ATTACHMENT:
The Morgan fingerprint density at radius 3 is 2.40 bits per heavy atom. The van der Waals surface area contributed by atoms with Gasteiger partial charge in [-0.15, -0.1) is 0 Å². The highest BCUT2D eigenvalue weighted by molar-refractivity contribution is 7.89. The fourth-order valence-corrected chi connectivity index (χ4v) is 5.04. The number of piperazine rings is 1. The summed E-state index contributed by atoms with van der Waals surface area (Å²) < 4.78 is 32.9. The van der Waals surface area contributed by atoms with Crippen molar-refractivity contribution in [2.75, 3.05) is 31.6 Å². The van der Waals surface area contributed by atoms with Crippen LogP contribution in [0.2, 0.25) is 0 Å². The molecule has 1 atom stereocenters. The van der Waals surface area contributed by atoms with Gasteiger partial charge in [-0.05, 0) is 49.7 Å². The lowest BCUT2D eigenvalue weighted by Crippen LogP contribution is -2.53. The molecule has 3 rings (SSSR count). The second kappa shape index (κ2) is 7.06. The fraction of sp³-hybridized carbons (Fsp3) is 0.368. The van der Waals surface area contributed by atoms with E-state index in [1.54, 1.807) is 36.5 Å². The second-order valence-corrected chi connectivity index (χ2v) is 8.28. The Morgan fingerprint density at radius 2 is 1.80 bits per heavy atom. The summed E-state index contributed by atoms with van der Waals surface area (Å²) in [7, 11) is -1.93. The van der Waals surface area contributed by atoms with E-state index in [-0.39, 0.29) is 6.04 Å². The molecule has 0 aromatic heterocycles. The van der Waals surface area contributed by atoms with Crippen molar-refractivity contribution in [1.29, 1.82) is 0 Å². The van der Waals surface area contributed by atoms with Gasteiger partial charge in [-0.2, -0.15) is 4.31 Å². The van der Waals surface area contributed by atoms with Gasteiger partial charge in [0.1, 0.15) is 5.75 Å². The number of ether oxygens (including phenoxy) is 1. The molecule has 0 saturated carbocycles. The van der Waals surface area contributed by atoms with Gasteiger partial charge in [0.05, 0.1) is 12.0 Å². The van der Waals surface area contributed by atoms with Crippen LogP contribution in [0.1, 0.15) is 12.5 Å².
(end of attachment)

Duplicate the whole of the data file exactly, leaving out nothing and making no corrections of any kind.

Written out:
The Morgan fingerprint density at radius 3 is 2.40 bits per heavy atom. The van der Waals surface area contributed by atoms with Gasteiger partial charge in [-0.15, -0.1) is 0 Å². The highest BCUT2D eigenvalue weighted by molar-refractivity contribution is 7.89. The fourth-order valence-corrected chi connectivity index (χ4v) is 5.04. The number of piperazine rings is 1. The summed E-state index contributed by atoms with van der Waals surface area (Å²) < 4.78 is 32.9. The van der Waals surface area contributed by atoms with Crippen molar-refractivity contribution in [2.75, 3.05) is 31.6 Å². The van der Waals surface area contributed by atoms with Crippen LogP contribution in [0.2, 0.25) is 0 Å². The molecule has 1 atom stereocenters. The van der Waals surface area contributed by atoms with Gasteiger partial charge in [-0.05, 0) is 49.7 Å². The lowest BCUT2D eigenvalue weighted by Crippen LogP contribution is -2.53. The molecule has 3 rings (SSSR count). The second kappa shape index (κ2) is 7.06. The fraction of sp³-hybridized carbons (Fsp3) is 0.368. The van der Waals surface area contributed by atoms with E-state index in [1.54, 1.807) is 36.5 Å². The second-order valence-corrected chi connectivity index (χ2v) is 8.28. The Morgan fingerprint density at radius 2 is 1.80 bits per heavy atom. The summed E-state index contributed by atoms with van der Waals surface area (Å²) in [7, 11) is -1.93. The van der Waals surface area contributed by atoms with E-state index in [-0.39, 0.29) is 6.04 Å². The molecule has 0 aromatic heterocycles. The van der Waals surface area contributed by atoms with Crippen molar-refractivity contribution in [1.29, 1.82) is 0 Å². The van der Waals surface area contributed by atoms with Gasteiger partial charge in [-0.2, -0.15) is 4.31 Å². The van der Waals surface area contributed by atoms with Gasteiger partial charge in [0.1, 0.15) is 5.75 Å². The number of ether oxygens (including phenoxy) is 1. The molecule has 0 saturated carbocycles. The van der Waals surface area contributed by atoms with Gasteiger partial charge in [0.05, 0.1) is 12.0 Å². The van der Waals surface area contributed by atoms with Crippen LogP contribution in [0.1, 0.15) is 12.5 Å².